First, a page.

A wastewater reservoir at a long-abandoned phosphate plant near Tampa is threatening to unleash a 20-foot wave of water, leaving the region’s residents, businesses and the environment facing an uncertain immediate and long-term future.
Emergency crews in Manatee County are attempting to relieve pressure by draining the reservoir to avoid a complete breach and pumping the water into Tampa Bay. Florida Gov. Ron DeSantis declared a state of emergency, and 300 homes and businesses in the area have been ordered to evacuate.
The leak at the former fertilizer-manufacturing facility and the threat it presents to environmental, health and economic interests have prompted a host of state and federal agencies to respond.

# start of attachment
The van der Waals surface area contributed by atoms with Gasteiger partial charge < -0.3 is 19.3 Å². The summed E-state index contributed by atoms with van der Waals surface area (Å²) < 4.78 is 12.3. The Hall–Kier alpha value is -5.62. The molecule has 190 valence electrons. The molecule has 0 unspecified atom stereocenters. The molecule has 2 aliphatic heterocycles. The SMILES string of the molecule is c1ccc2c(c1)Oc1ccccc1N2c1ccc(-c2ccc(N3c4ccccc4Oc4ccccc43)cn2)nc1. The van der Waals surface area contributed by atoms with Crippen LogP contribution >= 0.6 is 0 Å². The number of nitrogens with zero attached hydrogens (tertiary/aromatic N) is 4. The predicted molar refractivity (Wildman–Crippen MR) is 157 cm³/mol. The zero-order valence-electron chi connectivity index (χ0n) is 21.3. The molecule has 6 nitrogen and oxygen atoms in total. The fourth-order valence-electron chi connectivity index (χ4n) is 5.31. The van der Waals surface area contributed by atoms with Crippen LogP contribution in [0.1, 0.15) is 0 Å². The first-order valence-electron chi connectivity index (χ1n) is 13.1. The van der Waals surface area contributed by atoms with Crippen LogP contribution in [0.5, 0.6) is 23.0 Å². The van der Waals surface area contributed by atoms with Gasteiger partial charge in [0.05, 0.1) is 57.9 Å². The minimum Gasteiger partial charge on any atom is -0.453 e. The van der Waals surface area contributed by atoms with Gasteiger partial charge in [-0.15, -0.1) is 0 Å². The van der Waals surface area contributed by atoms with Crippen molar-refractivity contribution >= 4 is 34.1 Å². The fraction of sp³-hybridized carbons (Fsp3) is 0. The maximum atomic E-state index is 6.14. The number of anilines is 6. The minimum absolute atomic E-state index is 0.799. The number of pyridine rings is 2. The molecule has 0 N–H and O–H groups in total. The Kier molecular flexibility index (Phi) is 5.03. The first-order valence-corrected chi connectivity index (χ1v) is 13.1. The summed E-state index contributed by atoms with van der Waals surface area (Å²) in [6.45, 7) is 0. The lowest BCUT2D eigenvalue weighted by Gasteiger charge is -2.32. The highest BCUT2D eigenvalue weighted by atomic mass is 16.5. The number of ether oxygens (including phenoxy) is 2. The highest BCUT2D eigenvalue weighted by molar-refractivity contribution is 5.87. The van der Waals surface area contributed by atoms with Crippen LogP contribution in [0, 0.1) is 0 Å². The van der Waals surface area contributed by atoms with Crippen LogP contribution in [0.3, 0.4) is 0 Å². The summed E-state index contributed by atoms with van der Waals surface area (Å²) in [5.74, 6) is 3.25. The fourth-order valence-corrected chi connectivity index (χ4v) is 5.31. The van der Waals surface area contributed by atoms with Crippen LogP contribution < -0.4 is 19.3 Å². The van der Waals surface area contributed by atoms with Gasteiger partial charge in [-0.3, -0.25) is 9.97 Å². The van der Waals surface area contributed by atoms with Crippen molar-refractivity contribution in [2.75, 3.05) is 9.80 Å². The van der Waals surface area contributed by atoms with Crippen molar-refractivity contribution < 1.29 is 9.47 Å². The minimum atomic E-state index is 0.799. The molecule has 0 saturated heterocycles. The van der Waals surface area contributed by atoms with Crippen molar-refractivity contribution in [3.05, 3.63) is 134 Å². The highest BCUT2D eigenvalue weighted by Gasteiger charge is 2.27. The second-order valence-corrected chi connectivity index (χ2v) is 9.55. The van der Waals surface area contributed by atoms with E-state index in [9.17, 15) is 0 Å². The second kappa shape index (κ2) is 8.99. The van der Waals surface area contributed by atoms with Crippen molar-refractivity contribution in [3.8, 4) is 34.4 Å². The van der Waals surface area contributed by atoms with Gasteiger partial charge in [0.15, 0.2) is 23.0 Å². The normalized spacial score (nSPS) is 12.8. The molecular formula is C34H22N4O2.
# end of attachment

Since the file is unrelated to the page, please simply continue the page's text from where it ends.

Experts at Florida State University are ready to help provide context and perspective on this evolving situation and the wide range of implications it presents.
Erin Ryan, Elizabeth C. & Clyde W. Atkinson Professor and associate dean for Environmental Programs, FSU College of Law
Ryan teaches in the areas of environmental and natural resources law, property and land use, water law, negotiation and federalism. She can discuss water law and the environmental implications of the Piney Point reservoir failure.
Gang Chen, professor of civil & environmental engineering
(850) 410-6303; email@example.com
Chen’s areas of expertise include subsurface water flow, pollutant transport modeling, genetic microbiology and interfacial phenomena.
Tarek Abichou, professor of civil & environmental engineering
Abichou’s research includes geoenvironmental engineering, geotechnical engineering-sustainable solid waste management and measuring modeling and mitigating fugitive emissions from landfills.